- Oktoberfest, the cultural festival in Germany. Originally scheduled for this autumn. Six million brandishing steins and raising the roof with singing lusty traditional drinking songs.
- The Running of the Bulls in Pamplona, Spain between 7th and 14th July with a million.
It’s not just public performances and events that are put on hold for now. Television drama and movie sets are abandoned as it becomes increasingly difficult to combine normal human behaviour with social distancing, masks and the other precautions needed to contain the virus. But there’s an unexpected upside as TV medical dramas donate their medical supplies to hospitals in need during the coronavirus pandemic. Fox’s “The Resident,” ABC’s “Grey’s Anatomy,” and NBC’s “New Amsterdam” are giving items to real doctors and nurses fighting Covid-19 as our fantasies and reality collide.
For now, that human herding instinct – to become part of a crowd – is checked.
Time will tell and its new manifestations will become darker and more troubling, starting in America, but it doesn’t know it yet.
America at the start had been watching the disease spread from afar, as it observes so much else about the wider world. Anyone who has been stateside knows that great potential for isolation, with its own huge internal distances and the way in which the whole country feels so far away, except for Canada and Mexico. Some had watched the outbreaks bloom with a detached horror, others disbelief and denial as story after story entered the news channels, first from China and then from Europe.
Now the realisation was emerging, like the awareness that a malevolent life form was onboard ship, like a scene from ‘Alien,’ or maybe ‘Life.’ US coronavirus cases jump by 40% overnight as health officials brace for a significant influx of patients, many of them also aware of the shortfall in supplies of PPE for Healthcare workers in the front line. The first two members of Congress test positive for coronavirus and according to a poll conducted by the Associated Press and NORC at the University of Chicago found that two thirds of Americans concerned about contracting the Covid-19 illness.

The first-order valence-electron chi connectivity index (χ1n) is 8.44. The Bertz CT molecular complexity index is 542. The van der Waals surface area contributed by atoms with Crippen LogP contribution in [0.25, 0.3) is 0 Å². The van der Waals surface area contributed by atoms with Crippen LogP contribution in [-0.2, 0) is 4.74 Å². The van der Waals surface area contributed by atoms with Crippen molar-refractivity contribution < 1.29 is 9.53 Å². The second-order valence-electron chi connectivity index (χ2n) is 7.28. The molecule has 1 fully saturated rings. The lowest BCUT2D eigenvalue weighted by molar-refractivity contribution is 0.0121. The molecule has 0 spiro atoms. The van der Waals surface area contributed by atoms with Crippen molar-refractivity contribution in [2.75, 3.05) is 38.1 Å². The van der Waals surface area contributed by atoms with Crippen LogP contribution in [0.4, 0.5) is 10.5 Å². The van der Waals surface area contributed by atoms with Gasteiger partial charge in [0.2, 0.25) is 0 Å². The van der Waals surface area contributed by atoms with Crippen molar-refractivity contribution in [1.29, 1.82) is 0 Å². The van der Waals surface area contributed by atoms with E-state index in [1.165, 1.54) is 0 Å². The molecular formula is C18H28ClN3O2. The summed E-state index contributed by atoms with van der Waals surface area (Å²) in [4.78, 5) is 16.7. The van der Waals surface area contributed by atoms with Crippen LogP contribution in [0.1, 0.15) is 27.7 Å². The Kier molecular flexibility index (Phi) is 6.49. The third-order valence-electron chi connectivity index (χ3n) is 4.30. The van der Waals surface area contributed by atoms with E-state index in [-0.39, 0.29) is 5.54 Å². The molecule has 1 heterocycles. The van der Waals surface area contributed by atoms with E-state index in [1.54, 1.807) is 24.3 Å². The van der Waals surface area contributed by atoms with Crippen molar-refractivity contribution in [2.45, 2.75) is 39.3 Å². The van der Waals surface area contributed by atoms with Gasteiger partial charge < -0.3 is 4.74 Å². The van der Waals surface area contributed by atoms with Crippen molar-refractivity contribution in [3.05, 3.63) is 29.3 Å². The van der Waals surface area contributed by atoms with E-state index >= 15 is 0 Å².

Meanwhile American society tried to adapt. Knowing that it could lead to unwanted and unmanageable consequences US Immigration and Customs Enforcement said it would stop making arrests, except for those considered ‘mission critical’ until the crisis ends. Grocery stores have started to reserve times for their most vulnerable customers, and across a nation facing a problem it shares with so many other countries across the world, namely how do you educate a billion stay-at-home kids? There are online websites like Khan Academy but there is so much more involved in getting children to learn other than making resources available and as school systems shut across the US, their leaders are pleading for guidance from the federal government.
But there are no simple solutions.
American life has been transformed in a few short weeks. The next few will be even tougher, exacerbated by the erratic behaviour of their President, Donald Trump. He tries to rebrand Covid-19 as the ‘China virus.’ There’s widespread condemnation, but it fits his wider nationalist narrative. Sino-American relations are already worrying. China’s mass expulsion of American journalists is an alarming escalation. It’s a tit-for-tat retaliation for the Trump administration on Chinese media companies operating in the US.
Trump also declares at one point that the US FDA watchdog had approved an over-the-counter anti-malarial drug chloroquine as a treatment for coronavirus. Within minutes the FDA denied it. It’s alleged Trump actually wanted to go further to claim the at the drug was a “cure” for the disease, but was talked out of it.
Random distractions are a politically expedient displacement activity from having to deal with a deadly infectious disease, about which we are still learning. A new study shows that SARS-CoV-2 can linger in the air for hours and on some materials for days. Another that coronavirus infection is mild in over half of children with infants being slightly more at risk. And despite it being particularly damaging to the elderly and vulnerable, even young and healthy people may not always make a full recovery.
We might still be learning about the virus. It’s invisible to us as we carry out our day to day lives. But that’s not to say we’re blind to it.
We can see it with tests and with those tests we know what’s going on.
They are available and the US approves Abbott Labs test for hospital use. But their use has to be widespread and they have to be readily and quickly available. It’s why Bill Gates is urging America to adopt a national tracking system to better monitor the spread of coronavirus.
It’s the key test of political leaders. It’s why countries such as South Korea, Taiwan and Germany are having greater success in managing the virus than many other countries.
But then other leaders might well be adopting a position of bluffing.
It’s puzzling that Ukraine is going into full lockdown, while its neighbour, Russia announces her first coronavirus death today. Russia is reporting 147 cases in total, but many Russians believe the total is far higher.
If only Putin’s country hadn’t earned itself the reputation of being the world’s epicentre of misinformation we could all be impressed by his achievement so far.